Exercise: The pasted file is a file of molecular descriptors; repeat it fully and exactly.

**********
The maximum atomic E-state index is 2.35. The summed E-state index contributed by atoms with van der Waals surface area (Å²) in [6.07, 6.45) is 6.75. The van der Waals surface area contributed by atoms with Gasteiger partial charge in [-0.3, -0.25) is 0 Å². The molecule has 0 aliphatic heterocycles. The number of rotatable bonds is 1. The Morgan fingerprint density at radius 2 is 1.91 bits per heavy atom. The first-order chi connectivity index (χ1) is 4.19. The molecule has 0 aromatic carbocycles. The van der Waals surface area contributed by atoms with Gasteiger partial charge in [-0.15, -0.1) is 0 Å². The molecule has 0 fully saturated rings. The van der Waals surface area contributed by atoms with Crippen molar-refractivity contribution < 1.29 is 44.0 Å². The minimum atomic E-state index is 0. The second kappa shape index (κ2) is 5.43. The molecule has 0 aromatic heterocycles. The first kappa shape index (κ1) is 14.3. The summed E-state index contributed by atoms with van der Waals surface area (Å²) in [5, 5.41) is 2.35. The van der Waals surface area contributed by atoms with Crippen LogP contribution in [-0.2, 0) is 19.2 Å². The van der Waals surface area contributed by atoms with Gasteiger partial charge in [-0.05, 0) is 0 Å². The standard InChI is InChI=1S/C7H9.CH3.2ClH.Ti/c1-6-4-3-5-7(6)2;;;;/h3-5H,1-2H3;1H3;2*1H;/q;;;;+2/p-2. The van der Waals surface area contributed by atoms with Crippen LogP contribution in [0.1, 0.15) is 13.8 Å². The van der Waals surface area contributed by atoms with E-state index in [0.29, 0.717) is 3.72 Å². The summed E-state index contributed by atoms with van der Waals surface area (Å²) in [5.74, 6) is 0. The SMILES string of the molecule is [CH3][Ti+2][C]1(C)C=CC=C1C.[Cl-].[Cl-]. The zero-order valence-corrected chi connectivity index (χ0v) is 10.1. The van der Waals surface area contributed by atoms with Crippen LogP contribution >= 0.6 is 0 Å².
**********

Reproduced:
The maximum atomic E-state index is 2.35. The summed E-state index contributed by atoms with van der Waals surface area (Å²) in [6.07, 6.45) is 6.75. The van der Waals surface area contributed by atoms with Gasteiger partial charge in [-0.3, -0.25) is 0 Å². The molecule has 0 aliphatic heterocycles. The number of rotatable bonds is 1. The Morgan fingerprint density at radius 2 is 1.91 bits per heavy atom. The first-order chi connectivity index (χ1) is 4.19. The molecule has 0 aromatic carbocycles. The van der Waals surface area contributed by atoms with Gasteiger partial charge in [-0.15, -0.1) is 0 Å². The molecule has 0 fully saturated rings. The van der Waals surface area contributed by atoms with Crippen molar-refractivity contribution < 1.29 is 44.0 Å². The minimum atomic E-state index is 0. The second kappa shape index (κ2) is 5.43. The molecule has 0 aromatic heterocycles. The first kappa shape index (κ1) is 14.3. The summed E-state index contributed by atoms with van der Waals surface area (Å²) in [5, 5.41) is 2.35. The van der Waals surface area contributed by atoms with Crippen LogP contribution in [-0.2, 0) is 19.2 Å². The van der Waals surface area contributed by atoms with Gasteiger partial charge in [-0.05, 0) is 0 Å². The standard InChI is InChI=1S/C7H9.CH3.2ClH.Ti/c1-6-4-3-5-7(6)2;;;;/h3-5H,1-2H3;1H3;2*1H;/q;;;;+2/p-2. The van der Waals surface area contributed by atoms with Crippen LogP contribution in [0.1, 0.15) is 13.8 Å². The van der Waals surface area contributed by atoms with E-state index in [0.29, 0.717) is 3.72 Å². The summed E-state index contributed by atoms with van der Waals surface area (Å²) in [5.74, 6) is 0. The SMILES string of the molecule is [CH3][Ti+2][C]1(C)C=CC=C1C.[Cl-].[Cl-]. The zero-order valence-corrected chi connectivity index (χ0v) is 10.1. The van der Waals surface area contributed by atoms with Crippen LogP contribution >= 0.6 is 0 Å².